By Shaun Zinck
Republicans plan to balance the budget "on the backs of the middle class," said U.S. Rep. Mark Pocan, D-Madison, during a rally held at Blackhawk Technical College's central campus.
The rally was sponsored by The National Committee to Preserve Social Security and Medicare (NCPSSM) and Every Child Matters. Both are Washington, D.C.-based lobbying groups.
Washington's Congressional Budget Office said three quarters of the federal deficit over the next year is caused by economic weakness, Pocan said.
"In other words unemployment and underemployment," he said. "What that tells me...is we should focus on the economy and getting people back to work. That's how you're going to solve the future trajectory problems you're going to have with expenses."
Pocan said the budget proposed by Republicans in the U.S. House, and it's chief sponsor Rep. Paul Ryan, focuses on "problems that aren't problems," and he believes it puts the burden on the "backs of the middle class, seniors and children."
"The budget is full of bad math," Pocan said. "It repeals the benefits of (Obamacare), but keeps the revenue and the savings."
Medicare would be turned into a voucher program under the House proposed budget, and it cuts Medicare spending by $800 billion. He said middle class people will wind up paying more out of pocket or they will be getting less health care. He said the proposal lowers tax rates on the wealthiest by cutting programs middle class families use the most.
About 2 million jobs will be lost if the Republican budget is passed, and taxes would go up on the middle class by an average $3,000 per year, Pocan said.
"It keeps tax breaks for companies that send jobs overseas," he said. "We have to say to House Republicans, "That's our money.' Instead of balancing the budget on the backs of the middle class we should have their backs."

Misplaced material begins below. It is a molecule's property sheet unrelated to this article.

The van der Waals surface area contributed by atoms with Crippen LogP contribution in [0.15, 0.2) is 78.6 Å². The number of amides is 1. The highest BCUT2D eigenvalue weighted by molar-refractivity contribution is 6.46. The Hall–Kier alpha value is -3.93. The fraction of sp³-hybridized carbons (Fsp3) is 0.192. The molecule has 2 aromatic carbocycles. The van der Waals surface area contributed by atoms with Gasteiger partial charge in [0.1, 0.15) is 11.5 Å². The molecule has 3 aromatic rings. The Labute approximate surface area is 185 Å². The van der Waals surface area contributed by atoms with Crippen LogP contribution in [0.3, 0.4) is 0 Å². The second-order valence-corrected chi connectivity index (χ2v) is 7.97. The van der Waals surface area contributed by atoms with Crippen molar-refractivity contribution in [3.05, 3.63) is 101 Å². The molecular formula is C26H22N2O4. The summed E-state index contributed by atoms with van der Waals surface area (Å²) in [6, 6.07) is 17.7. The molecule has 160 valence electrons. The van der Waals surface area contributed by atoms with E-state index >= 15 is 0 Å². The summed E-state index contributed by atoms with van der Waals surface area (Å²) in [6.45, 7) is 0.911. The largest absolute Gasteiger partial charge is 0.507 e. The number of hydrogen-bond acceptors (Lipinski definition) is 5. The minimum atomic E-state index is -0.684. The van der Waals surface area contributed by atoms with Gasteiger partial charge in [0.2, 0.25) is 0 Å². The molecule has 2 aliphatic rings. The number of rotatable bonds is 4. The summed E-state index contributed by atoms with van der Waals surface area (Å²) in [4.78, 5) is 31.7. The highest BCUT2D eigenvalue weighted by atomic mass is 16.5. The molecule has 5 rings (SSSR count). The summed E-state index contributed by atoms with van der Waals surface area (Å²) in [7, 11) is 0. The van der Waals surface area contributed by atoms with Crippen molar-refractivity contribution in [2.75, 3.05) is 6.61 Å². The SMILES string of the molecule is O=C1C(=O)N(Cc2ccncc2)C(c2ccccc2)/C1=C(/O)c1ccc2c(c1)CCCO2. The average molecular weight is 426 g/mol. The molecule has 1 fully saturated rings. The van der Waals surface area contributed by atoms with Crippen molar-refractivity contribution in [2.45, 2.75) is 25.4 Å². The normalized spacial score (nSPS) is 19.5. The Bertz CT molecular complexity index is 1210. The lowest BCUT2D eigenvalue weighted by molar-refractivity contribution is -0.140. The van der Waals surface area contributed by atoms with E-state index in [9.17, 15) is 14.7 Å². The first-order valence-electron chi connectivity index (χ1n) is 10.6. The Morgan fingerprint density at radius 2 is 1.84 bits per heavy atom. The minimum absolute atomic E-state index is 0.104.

NCPSSM President and CEO Max Richtman said there's a wide disconnect between what voters want and what Washington is doing.
"One example of that is the Ryan budget," he said.
Richtman said the NCPSSM opposed the budget because it hurt programs "we care about." He said the advertisements claiming Obamacare cut Medicare by $716 billion wasn't true
"The Affordable Care Act did save $716 billion from Medicare but those savings came out of reimbursement rates and payments to providers not out of seniors pockets," he said. "Seniors got more and paid less under Obamacare."
Richtman said Ryan's budget repeals Obamacare and the benefits to seniors, but keeps the $716 billion savings.
Richtman said Social Security doesn't have a deficit, but a surplus of $2 trillion dollars.
"Social Security hasn't added a penny to the federal debt or the deficit," he said. "It should not be used to bargain away these important programs."
Ryan's budget also hurts children, said Michael Petit, president of Every Child Matters. The budget cuts programs like Head Start, which prepares children for school prior to entering kindergarten.
"If we repeal the Affordable Care Act, children with pre-existing conditions will once again have to negotiate with health insurance companies for their benefits," he said.
After the rally, Pocan spoke with the media and said working together on immigration reform might help when it comes to passing a bipartisan budget.
He said he is hopeful some of the new freshman lawmakers might work together to pass a budget.
In a statement from Ryan's press office, the Janesville Congressman said the Republican budget "reforms the federal government so it can keep its promises in the 21st century. It protects and strengthens priorities like Medicare."
"It restores fair play to the marketplace," Ryan said. "And it calls for tax reform, so families and businesses have the certainty they need to save and invest. For the safety net to be secure, we need strong families and a growing economy to support it."
Ryan said the government is spending beyond its means and needs to stop spending money it doesn't have.
"If we're going to find solutions to these problems, then we need to respect this good-faith difference of opinion," he said. "Civil public dialogue goes to the heart of solidarity, because it doesn't divide society into classes. It builds up the common good of all."